Wednesday, December 12, 2012

Stand Up for Justice



The Conservative government of Canada is squirming under public scrutiny of the total boondoggle of the cost of F-35 fighter jets. Originally insisting that the cost to taxpayers would be nine billion dollars, some estimates now stand at forty-five billion, including maintenance over the life of the planes.

It is a couple of years since I presented a letter to the court of Oshawa Presbytery about the Canadian purchase of fighter jets. I co-chair the Mission, Outreach, and Advocacy Committee and part of our mandate is to be a burr under the saddle of governments about issues of social justice. The discussion was lively, and at least one member of the court suggested this was partisan politics, which it was not. In the end we agreed to send the letter to Defence Minister MacKay. Some weeks later we got a "blah, blah, blah, thank you but go away" response. Here is a portion of what we said:

Dear Mr. MacKay

We write as Canadians who have a deep and abiding appreciation of those who  serve in the Canadian military.  We also believe that our military personnel must be well equipped in order to be effective in the  realities of modern warfare and protecting sovereignty.

Nonetheless, we want to express our strong concern about the current  proposal to purchase  F-35 fighter jets.  Our concerns include the lack of a proper tendering process,  the necessity and effectiveness  of these jets in the current realities of NORAD and the prohibitive cost.  Recent reports suggest that the actual price tag for this purchase exceeds the original estimates by billions of dollars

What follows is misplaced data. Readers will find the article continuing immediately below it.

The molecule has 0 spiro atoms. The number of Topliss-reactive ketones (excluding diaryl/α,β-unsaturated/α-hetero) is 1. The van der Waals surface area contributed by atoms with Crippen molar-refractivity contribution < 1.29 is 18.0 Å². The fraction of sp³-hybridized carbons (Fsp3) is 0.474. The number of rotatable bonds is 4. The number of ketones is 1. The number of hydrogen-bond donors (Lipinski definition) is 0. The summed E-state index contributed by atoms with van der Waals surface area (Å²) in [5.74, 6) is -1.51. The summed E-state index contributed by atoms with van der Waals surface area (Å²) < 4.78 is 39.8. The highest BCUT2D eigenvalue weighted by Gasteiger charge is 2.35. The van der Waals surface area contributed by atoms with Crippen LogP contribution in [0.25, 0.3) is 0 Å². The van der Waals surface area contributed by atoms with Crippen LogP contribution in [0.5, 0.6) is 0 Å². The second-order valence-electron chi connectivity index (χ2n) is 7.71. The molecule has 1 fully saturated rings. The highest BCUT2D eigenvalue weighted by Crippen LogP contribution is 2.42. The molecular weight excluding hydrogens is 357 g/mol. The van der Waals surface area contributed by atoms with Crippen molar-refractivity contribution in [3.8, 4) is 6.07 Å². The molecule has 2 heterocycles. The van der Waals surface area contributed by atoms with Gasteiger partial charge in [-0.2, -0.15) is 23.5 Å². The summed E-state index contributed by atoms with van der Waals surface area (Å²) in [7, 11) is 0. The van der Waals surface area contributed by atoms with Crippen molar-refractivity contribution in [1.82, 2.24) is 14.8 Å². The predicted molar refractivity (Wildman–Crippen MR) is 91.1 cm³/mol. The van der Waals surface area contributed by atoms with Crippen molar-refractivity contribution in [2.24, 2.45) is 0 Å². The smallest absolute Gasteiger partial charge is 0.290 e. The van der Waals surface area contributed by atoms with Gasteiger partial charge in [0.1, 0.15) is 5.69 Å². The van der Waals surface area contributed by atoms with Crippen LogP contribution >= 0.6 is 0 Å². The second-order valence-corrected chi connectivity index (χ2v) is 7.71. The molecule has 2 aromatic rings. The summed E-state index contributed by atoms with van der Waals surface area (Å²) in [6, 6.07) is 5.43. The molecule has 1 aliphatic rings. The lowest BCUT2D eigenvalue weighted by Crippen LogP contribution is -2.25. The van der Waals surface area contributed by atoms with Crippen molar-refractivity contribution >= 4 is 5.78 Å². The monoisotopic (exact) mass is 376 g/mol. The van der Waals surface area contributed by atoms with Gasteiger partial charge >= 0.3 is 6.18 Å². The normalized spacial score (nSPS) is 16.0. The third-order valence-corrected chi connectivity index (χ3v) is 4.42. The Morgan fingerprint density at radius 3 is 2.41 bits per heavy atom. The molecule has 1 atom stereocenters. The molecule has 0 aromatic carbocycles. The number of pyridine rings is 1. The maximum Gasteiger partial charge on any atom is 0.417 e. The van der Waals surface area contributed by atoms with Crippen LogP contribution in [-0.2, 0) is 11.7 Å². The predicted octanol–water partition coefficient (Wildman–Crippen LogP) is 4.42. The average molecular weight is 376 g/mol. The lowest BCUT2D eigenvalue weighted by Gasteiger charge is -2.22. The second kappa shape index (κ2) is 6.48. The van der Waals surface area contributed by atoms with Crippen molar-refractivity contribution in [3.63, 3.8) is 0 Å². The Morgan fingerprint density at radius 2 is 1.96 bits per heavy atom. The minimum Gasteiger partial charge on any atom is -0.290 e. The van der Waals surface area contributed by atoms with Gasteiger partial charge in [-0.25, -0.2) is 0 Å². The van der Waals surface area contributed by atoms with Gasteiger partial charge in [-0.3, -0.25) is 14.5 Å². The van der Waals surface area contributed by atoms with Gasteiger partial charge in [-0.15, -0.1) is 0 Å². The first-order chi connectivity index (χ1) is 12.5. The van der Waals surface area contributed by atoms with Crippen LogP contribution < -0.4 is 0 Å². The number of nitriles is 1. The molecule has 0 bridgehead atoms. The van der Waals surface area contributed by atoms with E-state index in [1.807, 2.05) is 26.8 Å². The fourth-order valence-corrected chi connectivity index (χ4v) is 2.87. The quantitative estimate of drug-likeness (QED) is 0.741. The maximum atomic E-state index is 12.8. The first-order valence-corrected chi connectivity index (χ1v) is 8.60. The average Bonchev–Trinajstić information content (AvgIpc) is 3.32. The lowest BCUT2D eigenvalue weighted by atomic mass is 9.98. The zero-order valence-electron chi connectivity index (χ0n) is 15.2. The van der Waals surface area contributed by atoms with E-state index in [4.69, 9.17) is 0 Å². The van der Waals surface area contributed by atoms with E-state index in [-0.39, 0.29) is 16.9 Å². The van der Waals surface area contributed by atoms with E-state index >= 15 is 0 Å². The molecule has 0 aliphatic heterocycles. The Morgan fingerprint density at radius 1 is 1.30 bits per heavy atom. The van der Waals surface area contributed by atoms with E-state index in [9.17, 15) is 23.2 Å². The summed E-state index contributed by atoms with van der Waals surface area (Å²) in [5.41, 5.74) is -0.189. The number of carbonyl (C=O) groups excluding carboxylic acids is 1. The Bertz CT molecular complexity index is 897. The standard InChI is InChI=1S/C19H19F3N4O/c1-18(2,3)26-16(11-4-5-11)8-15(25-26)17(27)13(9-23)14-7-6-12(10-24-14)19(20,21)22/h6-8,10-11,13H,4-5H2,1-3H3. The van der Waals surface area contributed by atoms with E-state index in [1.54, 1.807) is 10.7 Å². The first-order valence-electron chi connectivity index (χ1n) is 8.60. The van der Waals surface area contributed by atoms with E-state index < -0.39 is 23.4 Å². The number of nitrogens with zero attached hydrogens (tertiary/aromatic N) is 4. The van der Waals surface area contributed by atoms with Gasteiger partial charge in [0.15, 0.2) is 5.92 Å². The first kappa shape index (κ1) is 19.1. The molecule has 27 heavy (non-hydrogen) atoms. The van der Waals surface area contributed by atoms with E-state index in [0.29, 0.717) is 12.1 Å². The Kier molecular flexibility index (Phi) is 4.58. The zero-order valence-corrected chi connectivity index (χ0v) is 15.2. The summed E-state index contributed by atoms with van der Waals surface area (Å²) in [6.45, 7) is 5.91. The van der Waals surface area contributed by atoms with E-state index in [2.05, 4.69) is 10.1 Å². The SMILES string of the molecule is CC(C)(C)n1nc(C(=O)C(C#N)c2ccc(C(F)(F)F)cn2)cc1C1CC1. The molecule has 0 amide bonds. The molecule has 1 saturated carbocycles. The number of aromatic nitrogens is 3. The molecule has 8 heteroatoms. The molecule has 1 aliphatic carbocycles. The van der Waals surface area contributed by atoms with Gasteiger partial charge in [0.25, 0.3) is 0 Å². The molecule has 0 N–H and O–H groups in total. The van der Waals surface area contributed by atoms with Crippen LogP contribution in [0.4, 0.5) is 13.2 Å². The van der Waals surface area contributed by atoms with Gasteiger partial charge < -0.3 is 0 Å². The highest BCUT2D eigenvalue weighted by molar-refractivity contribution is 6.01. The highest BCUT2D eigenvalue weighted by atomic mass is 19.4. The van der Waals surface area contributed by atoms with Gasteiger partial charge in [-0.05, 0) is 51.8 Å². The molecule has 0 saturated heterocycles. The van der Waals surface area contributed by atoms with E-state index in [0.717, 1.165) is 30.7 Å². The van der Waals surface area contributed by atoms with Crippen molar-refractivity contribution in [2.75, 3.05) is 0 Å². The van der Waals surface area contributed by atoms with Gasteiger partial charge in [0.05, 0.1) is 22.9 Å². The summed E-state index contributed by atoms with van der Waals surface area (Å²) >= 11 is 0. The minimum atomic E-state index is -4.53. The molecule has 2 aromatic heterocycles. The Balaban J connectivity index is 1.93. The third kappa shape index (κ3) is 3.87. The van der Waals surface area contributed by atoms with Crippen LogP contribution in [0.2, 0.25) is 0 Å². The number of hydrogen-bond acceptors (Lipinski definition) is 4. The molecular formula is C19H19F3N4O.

Most of all, we are aware that there are unfulfilled commitments  in other areas of Canadian life which have not yet been addressed by the Canadian government. These include the resolution of land claims and treaty rights with our Aboriginal peoples and the need to provide a reasonable standard of health care,  education, and housing  in Native communities. 

 
When I am labouring over these letters I do wonder at times why we bother. I never thought that we would get a "by golly, you have a point there -- the purchase is off!" reply. But from my perspecitve there are occasions when we just need to stand up and go on the record, to be faithful, even if our efforts seem amusingly quixotic at best, and hopelessly naive at the worst.
What do you think?  Is this Mission, Advocacy, and Outreach stuff a waste of my and our time?  Where you even aware that this is an aspect of my ministry, which you support? Is social justice an important aspect of the United Church of Canada "brand?" Is justice "gospel" or should we stick to bringing people to Christ, to use a phrase more popular in conservative Christian circles? Are political cartoonists the new prophets?


Can there be a decent novel about climate change? http://groundlingearthyheavenly.blogspot.ca/2012/12/flight-behaviour.html 
 

2 comments:

IanD said...

I think the position stated in your letter is one many Canadians share. I also think that most Canadians that think this way would probably wouldn't bother writing that kind of letter, feeling it would go nowhere.

Continue this kind of a-partisan advocacy as not only is its heart in the right place, it also likely inspires others to raise their voice as well.

roger said...

I like the wording of that letter, and as Ian points out, it would undoubtedly be echoed by many Canadians.

I have written many letters to politicians over the years, including a very scathing one to a particular local politician who betrayed our trust(and who has a fondness for expensive orange juice!). Of course I got no reply.

I sometimes wonder if it is worth the bother, however I guess it is better than not saying anything.

I remember back in the 80's, my father wrote so many letters to our prime minister - none of them complimentary - that he ended up getting a Christmas card and the PM's family portrait mailed to him.